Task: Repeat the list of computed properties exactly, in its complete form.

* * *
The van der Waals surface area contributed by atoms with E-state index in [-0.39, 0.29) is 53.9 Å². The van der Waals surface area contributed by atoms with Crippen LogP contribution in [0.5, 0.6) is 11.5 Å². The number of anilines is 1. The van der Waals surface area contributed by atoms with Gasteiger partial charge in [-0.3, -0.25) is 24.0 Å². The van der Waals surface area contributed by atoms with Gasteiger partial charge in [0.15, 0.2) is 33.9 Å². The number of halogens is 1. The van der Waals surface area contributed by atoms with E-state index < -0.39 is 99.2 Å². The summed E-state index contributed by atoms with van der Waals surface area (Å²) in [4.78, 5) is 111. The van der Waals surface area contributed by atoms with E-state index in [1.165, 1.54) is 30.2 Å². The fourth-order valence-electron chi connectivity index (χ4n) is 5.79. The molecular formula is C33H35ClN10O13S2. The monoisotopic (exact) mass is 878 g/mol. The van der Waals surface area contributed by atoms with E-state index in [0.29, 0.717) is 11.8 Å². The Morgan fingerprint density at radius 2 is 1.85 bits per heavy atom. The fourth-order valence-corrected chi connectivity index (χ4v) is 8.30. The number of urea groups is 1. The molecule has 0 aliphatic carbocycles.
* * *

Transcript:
The van der Waals surface area contributed by atoms with E-state index in [-0.39, 0.29) is 53.9 Å². The van der Waals surface area contributed by atoms with Crippen LogP contribution in [0.5, 0.6) is 11.5 Å². The number of anilines is 1. The van der Waals surface area contributed by atoms with Gasteiger partial charge in [-0.3, -0.25) is 24.0 Å². The van der Waals surface area contributed by atoms with Gasteiger partial charge in [0.15, 0.2) is 33.9 Å². The number of halogens is 1. The van der Waals surface area contributed by atoms with E-state index < -0.39 is 99.2 Å². The summed E-state index contributed by atoms with van der Waals surface area (Å²) in [4.78, 5) is 111. The van der Waals surface area contributed by atoms with E-state index in [1.165, 1.54) is 30.2 Å². The fourth-order valence-electron chi connectivity index (χ4n) is 5.79. The molecular formula is C33H35ClN10O13S2. The monoisotopic (exact) mass is 878 g/mol. The van der Waals surface area contributed by atoms with E-state index in [0.29, 0.717) is 11.8 Å². The Morgan fingerprint density at radius 2 is 1.85 bits per heavy atom. The fourth-order valence-corrected chi connectivity index (χ4v) is 8.30. The number of urea groups is 1. The molecule has 0 aliphatic carbocycles.